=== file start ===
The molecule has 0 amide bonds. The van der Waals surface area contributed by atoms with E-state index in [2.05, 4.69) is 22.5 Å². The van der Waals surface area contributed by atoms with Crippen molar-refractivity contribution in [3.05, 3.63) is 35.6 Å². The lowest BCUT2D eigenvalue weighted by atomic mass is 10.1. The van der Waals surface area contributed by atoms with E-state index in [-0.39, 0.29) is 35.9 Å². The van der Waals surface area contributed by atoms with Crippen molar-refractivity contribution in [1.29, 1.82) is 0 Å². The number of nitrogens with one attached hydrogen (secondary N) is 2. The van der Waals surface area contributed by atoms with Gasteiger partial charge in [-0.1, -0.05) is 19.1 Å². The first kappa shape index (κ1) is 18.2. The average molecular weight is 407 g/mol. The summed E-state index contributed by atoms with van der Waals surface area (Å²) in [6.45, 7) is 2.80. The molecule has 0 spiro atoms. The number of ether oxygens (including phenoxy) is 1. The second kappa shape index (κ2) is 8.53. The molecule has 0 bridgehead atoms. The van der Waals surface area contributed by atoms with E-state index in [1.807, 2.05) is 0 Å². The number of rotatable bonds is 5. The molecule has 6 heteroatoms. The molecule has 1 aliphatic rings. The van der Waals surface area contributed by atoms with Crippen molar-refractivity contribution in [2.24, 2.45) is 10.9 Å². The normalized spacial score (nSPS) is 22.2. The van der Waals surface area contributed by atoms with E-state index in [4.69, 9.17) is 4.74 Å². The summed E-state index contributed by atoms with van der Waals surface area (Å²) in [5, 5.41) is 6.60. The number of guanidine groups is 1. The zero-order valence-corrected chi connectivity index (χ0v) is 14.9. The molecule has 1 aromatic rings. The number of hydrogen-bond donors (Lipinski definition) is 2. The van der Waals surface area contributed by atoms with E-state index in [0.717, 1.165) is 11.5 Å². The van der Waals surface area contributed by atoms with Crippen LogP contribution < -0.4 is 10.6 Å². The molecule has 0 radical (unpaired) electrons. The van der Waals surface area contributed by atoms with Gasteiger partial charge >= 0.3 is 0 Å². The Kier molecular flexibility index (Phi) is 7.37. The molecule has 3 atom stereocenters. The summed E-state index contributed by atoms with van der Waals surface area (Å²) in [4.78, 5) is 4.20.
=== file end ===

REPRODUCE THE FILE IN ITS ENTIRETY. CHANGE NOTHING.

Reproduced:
The molecule has 0 amide bonds. The van der Waals surface area contributed by atoms with E-state index in [2.05, 4.69) is 22.5 Å². The van der Waals surface area contributed by atoms with Crippen molar-refractivity contribution in [3.05, 3.63) is 35.6 Å². The lowest BCUT2D eigenvalue weighted by atomic mass is 10.1. The van der Waals surface area contributed by atoms with E-state index in [-0.39, 0.29) is 35.9 Å². The van der Waals surface area contributed by atoms with Crippen molar-refractivity contribution in [1.29, 1.82) is 0 Å². The number of nitrogens with one attached hydrogen (secondary N) is 2. The van der Waals surface area contributed by atoms with Gasteiger partial charge in [-0.1, -0.05) is 19.1 Å². The first kappa shape index (κ1) is 18.2. The average molecular weight is 407 g/mol. The summed E-state index contributed by atoms with van der Waals surface area (Å²) in [6.45, 7) is 2.80. The molecule has 0 spiro atoms. The number of ether oxygens (including phenoxy) is 1. The second kappa shape index (κ2) is 8.53. The molecule has 0 bridgehead atoms. The van der Waals surface area contributed by atoms with E-state index in [1.807, 2.05) is 0 Å². The number of rotatable bonds is 5. The molecule has 6 heteroatoms. The molecule has 1 aliphatic rings. The van der Waals surface area contributed by atoms with Crippen molar-refractivity contribution in [2.24, 2.45) is 10.9 Å². The normalized spacial score (nSPS) is 22.2. The van der Waals surface area contributed by atoms with E-state index in [4.69, 9.17) is 4.74 Å². The summed E-state index contributed by atoms with van der Waals surface area (Å²) in [5, 5.41) is 6.60. The number of guanidine groups is 1. The zero-order valence-corrected chi connectivity index (χ0v) is 14.9. The molecule has 1 aromatic rings. The number of hydrogen-bond donors (Lipinski definition) is 2. The van der Waals surface area contributed by atoms with E-state index in [0.717, 1.165) is 11.5 Å². The van der Waals surface area contributed by atoms with Crippen LogP contribution < -0.4 is 10.6 Å². The molecule has 0 radical (unpaired) electrons. The van der Waals surface area contributed by atoms with Gasteiger partial charge >= 0.3 is 0 Å². The Kier molecular flexibility index (Phi) is 7.37. The molecule has 3 atom stereocenters. The summed E-state index contributed by atoms with van der Waals surface area (Å²) in [4.78, 5) is 4.20.